From outer space to a defective beating heart may be a far jump, but it demonstrates the ubiquity of the transistor. Recently, Dr. Folkman of Children's Medical Center and Dr. Watkins of Harvard Medical School visualized how a defective heart block could be corrected, thus saving the patient's life. They knew that a blocked ventricle could be stimulated and made to contract electrically by applying electrodes to it. An electrical consultant, C. F. Vanderschmidt, constructed a tiny R-C-coupled, two-transistor amplifier. It amplifies the minute 5-millivolt auricular pulse into an 0.5-pulse required to contract the ventricle.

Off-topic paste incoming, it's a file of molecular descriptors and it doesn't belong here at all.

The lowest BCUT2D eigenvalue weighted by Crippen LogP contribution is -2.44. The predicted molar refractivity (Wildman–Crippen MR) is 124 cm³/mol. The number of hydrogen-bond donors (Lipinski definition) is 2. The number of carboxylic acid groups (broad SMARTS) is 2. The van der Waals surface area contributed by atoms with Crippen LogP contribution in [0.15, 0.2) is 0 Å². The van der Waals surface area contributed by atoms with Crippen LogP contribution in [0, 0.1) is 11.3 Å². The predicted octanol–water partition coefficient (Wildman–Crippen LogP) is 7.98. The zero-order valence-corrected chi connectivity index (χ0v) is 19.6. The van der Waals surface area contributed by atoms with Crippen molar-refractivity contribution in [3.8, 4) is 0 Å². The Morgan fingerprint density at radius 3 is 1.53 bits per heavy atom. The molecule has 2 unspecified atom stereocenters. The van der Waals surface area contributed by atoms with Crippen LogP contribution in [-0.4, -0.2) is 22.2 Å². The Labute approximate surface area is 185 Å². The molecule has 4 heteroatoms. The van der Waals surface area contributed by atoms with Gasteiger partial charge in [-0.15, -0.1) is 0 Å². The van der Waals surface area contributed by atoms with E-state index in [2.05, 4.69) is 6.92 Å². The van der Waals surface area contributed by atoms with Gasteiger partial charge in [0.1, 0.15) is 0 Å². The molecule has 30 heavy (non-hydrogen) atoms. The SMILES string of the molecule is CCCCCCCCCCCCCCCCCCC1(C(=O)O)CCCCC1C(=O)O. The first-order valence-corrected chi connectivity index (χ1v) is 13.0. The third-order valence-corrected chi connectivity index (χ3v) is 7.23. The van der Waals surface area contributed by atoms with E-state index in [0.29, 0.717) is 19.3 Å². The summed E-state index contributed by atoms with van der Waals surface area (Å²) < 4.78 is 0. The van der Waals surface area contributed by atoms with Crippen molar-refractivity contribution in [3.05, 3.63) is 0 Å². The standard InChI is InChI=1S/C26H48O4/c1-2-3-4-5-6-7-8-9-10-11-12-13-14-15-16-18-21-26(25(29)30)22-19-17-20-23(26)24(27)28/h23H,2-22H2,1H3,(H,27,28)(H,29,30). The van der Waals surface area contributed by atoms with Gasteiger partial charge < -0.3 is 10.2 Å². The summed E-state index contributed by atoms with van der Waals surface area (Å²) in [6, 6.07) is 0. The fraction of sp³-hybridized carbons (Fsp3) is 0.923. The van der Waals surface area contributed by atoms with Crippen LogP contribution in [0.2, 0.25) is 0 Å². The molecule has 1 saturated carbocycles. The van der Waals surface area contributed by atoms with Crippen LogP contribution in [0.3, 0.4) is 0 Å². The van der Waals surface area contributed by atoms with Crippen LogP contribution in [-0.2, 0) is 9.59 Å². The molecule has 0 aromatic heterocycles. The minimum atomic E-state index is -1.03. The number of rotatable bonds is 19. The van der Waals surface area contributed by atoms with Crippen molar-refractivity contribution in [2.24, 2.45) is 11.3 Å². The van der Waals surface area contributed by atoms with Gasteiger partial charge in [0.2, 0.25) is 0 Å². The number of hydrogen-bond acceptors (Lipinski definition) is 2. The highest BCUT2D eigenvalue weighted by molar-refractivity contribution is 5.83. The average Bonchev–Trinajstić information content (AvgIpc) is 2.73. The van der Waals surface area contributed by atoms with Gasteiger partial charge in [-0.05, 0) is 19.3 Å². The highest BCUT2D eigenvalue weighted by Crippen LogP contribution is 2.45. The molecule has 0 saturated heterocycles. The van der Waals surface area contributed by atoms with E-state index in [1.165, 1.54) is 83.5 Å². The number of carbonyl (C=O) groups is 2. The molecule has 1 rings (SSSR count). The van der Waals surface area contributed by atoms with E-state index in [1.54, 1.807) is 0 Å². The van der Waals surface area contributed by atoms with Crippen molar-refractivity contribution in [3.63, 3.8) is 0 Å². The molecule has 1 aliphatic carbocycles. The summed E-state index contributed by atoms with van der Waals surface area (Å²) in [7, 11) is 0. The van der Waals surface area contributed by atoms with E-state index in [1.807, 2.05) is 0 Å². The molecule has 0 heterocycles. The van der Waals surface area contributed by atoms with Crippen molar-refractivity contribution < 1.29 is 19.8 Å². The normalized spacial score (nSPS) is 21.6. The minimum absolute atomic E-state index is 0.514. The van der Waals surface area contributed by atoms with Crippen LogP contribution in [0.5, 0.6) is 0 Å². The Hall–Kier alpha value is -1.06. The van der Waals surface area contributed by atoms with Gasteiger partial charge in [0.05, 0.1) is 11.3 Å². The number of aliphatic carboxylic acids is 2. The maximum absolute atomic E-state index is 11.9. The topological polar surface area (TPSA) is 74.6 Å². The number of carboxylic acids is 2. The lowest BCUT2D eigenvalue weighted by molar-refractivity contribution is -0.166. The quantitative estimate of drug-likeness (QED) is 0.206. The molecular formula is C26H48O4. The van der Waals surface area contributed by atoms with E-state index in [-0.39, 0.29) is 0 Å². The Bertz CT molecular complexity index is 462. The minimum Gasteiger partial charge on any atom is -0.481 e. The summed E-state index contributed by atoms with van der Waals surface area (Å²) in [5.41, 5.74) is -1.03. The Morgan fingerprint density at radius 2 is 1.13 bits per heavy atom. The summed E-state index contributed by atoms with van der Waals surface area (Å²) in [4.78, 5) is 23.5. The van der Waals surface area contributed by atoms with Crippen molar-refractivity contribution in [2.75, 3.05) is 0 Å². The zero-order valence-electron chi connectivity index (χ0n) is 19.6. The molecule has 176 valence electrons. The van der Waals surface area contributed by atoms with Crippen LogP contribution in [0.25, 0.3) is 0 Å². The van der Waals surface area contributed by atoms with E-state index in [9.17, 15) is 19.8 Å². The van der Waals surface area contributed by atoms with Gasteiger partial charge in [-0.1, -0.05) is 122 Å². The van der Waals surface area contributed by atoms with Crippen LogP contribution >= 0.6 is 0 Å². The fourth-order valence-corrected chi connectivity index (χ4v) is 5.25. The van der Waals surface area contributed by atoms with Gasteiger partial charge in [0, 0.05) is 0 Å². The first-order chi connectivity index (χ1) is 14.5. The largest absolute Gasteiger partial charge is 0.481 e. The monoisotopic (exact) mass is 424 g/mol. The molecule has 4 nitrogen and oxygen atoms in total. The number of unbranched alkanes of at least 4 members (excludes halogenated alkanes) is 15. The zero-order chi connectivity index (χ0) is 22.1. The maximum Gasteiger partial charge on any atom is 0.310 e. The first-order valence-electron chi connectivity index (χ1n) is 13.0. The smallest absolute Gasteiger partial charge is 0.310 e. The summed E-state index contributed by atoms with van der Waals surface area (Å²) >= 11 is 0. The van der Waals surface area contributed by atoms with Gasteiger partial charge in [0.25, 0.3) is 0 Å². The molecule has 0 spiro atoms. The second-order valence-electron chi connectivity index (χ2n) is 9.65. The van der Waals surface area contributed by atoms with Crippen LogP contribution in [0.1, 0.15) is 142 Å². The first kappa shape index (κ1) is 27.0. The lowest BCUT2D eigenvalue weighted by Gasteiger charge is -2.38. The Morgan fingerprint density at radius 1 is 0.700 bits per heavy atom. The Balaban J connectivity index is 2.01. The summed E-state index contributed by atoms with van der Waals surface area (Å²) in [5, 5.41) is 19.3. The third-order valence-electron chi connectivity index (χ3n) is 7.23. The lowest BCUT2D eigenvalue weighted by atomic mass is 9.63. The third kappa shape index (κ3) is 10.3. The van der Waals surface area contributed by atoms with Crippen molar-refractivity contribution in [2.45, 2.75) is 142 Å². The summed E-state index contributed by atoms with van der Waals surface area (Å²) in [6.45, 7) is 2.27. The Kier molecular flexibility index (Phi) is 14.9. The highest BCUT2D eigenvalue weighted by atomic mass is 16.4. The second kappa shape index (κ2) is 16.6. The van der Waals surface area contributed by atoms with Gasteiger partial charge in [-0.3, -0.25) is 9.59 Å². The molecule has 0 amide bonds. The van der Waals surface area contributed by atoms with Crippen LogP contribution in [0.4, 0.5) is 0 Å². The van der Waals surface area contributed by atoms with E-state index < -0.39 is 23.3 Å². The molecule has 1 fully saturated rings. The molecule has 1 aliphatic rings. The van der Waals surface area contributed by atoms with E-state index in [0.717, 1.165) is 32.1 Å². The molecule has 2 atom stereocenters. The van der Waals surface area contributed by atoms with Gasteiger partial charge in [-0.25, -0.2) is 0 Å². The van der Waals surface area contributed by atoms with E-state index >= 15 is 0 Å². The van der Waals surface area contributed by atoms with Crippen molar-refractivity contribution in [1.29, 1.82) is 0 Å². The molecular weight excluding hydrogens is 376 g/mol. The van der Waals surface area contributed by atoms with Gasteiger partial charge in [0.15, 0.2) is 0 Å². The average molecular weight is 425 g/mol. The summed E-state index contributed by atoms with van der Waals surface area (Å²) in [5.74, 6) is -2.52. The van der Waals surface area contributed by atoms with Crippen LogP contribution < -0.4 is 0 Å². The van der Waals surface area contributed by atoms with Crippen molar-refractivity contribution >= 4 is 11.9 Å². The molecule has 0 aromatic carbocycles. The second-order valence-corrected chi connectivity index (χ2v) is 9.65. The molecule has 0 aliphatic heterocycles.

A dog with a heart block was used for the first experiment. He was operated on and electrodes sewn to the right auricle and left ventricle. Special insulated stainless steel wire connected the heart electrodes to the amplifier, which in turn was firmly attached to the dog's back. His recovery was uneventful and rapid. Subsequent improvement in technique gave affected dogs a life of several months. It probably will not be many years before humans with heart blocks, instead of resting in their graves, will be walking the streets with tiny transistor amplifiers firmly strapped to their chests.

Despite the 750 existing transistor types, here are a few important needed ones, which are distinct future possibilities. Let us remember - the transistor has only begun.